July 2016 archive

Splendour In The Grass 2016 // Review

Splendour 16

Sun, cider and outrageous dancing, coupled with some damn good quality music, basically sums up Splendour 2016. As festival-goers nation wide begin to experience the post Splendour blues, I thought it would be best to recap the highlights and the hilarious life lessons learnt throughout the weekend.

Day 1// Can I pay you in magic?

Day one was top quality to say the least. Armed with falafel chips, staminade and vodka concealed in pringle packets, I joined thousands of enthusiastic punters making their way to SITG16. Thankfully the unspeakable mud-quandary-of-2015 quickly became an ancient memory, as the sun worked it’s magic and kicked off the weekend with nothing but blue skies all round. By the time we wrestled with our tents and got our lives in order, we headed in to see the timeless Aussie greats, the DMAs. As always they managed to fill the amphitheatre despite their early set time and didn’t disappoint. To the crowds delight Tommy O’Dell smashed out their ultimate jewel ‘Delete’ early on, followed by ‘Lay Down’, which even managed to get the hill dwellers up and grooving. Basically, the dorky dad like group lived up to expectations. The day rolled on with several highlights including Hayden James and Melbourne’s electronic quintet Total Giovanni, who got the entire crowd into an energetic dance fest. But it was the end of the night that made the day for me, with Brisbane’s Violent Soho cramming so many party-goers into the amphitheatre that security had to close entrances. The night ended on an ultimate high courtesy of The Strokes, who although started over 20 minutes late, performed a noteworthy set. Their last song ‘Last nite’ left us breathless and showed that these guys really are the cream of the crop.

Day 2 // It’s a bottle of white to start the night, a bottle of red to get to bed.

Waking up on day two, we were faced with difficult life decisions – whether to cue for showers for 2 hours or choose the ‘optional’ hygiene mindset of our fellow splendour goers. Thankfully we chose the latter, as we were able to experience an unforgettable performance by In loving memory of Szymon. An incredibly emotional and heartfelt performance was delivered from this tribute band to the late Australian singer-song writer, Szymon. Heartbreakingly, Szymon took his own life at the young age of 23 and in a move to keep his loving memory alive, his friends and family came together to create this beautiful music that entranced the entire crowd- it was truly special. As a polar opposite, we next went to King Gizzard and The Lizard Wizard who pulled one of the most energetic crowds of the entire festival. Watching from the hill, we witnessed dust whirlwinds spiralling out of control as fans formed an outlandish dance ring as ‘Robot Stop’ played out. It was Gang of Youths who really stole the show, with their lively performance, crowd surfing and sea of confetti. Lead singer Le’aupepe’s characteristic dance moves, struts across stage and refined vocals made you fall in love all over again with Australia’s favourite indie rock band.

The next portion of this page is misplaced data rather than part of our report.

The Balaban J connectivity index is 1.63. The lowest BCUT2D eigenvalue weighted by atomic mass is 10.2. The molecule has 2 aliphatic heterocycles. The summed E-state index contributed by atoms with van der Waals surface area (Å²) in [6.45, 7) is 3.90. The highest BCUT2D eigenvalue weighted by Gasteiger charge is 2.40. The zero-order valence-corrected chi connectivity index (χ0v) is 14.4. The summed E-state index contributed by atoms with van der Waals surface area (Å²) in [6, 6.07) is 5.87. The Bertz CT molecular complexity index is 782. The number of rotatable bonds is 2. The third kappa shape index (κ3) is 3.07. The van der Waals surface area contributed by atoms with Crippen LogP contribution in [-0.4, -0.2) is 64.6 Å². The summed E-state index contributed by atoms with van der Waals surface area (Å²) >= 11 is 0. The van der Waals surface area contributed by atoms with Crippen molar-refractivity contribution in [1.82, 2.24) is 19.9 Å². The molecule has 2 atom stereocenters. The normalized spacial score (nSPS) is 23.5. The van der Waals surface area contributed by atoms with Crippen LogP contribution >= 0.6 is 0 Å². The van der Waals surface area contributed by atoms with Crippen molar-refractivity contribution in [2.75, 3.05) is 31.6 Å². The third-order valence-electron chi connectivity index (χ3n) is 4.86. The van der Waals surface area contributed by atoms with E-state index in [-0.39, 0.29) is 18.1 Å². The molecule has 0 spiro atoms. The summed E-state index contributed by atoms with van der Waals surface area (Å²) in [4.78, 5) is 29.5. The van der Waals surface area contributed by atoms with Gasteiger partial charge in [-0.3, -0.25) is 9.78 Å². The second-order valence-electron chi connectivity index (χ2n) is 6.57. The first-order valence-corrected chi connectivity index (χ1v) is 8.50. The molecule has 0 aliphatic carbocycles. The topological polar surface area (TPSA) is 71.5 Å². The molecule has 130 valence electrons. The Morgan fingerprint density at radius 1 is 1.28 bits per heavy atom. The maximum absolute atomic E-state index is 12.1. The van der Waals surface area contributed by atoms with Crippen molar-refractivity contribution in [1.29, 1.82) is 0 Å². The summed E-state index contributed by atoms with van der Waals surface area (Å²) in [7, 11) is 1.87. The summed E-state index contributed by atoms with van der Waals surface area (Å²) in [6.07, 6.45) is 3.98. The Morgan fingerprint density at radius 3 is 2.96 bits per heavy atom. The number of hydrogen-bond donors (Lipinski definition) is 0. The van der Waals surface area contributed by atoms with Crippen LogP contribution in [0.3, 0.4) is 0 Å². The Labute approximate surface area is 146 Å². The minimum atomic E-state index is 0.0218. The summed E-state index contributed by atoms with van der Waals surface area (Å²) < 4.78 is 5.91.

The only comment I have on Ball Park Music – absolute perfection, I think I actually lost a few kg’s from all the dancing.

Although they couldn’t completely fill the 3-hour time allocation, The Cure solidified the night with their 30 song playlist. It became pretty apparent early on that this was going to be a marathon of a night, mixing classics with new material like ‘it can never be the same.’ Although I did find myself struggling to keep my energy up towards the end of the night, these Brit indie greats highlighted what pure legends they’ve become.

Day 3 // I am having fun. I am having a lot of fun.

Last but not least by any means, Day 3 was my favourite of the whole festival. I was happily introduced to a new artist Lapsley, whose vocals were through the roof and made blokes around the nation melt with her Bristish accent. At one point she commented, ‘I heard you can domesticate wombats, I think I’d like one.’ There’s a particular magic about being entranced and surprised by new artists and Lapsely’s chilled electronic vibes made a huge impression. Another new act for me was the Melbourne SKA orchestra, who were an orchestra with a difference. This 18 piece band displayed some of Australia’s finest musicians and the crowd reacted to them in waves. They had the entire mosh turning and waving at dwellers on the hill, with conductor Nicky Bomba directing the crowd ‘to turn on the count of four and dance like you’ve never danced before.’ Also of note, The Preatures delivered a heartfelt set, sending off their guitarist Gideon Bensen in true style.

Last the act we were all waiting for: Flume. “I just have to stop the music for a second,” he told the absolutely sardine-packed crowd in the amphitheatre. “This is just too surreal for me! I watched the pixies headline here in 2010 and now I’m here. Let’s fucking do this Splendour!” Basically from that point on, his set was flawless with multiple first class guest singers and his sneaky “Fuck Pauline Hanson, GOODNIGHT,” topping off one of the most diverse and impressive festivals in Australia’s calendar.

To recap, Splendour in The Grass 2016 was a weekend jam packed with the finest artists from across the globe, highlighting a diverse range of genres, ages and cultures. My only complaint? Our generation will now have severe hearing issues for the rest of our lives – something I’m certainly willing to sacrifice for such an epic weekend.

Thanks Splendour, until next time.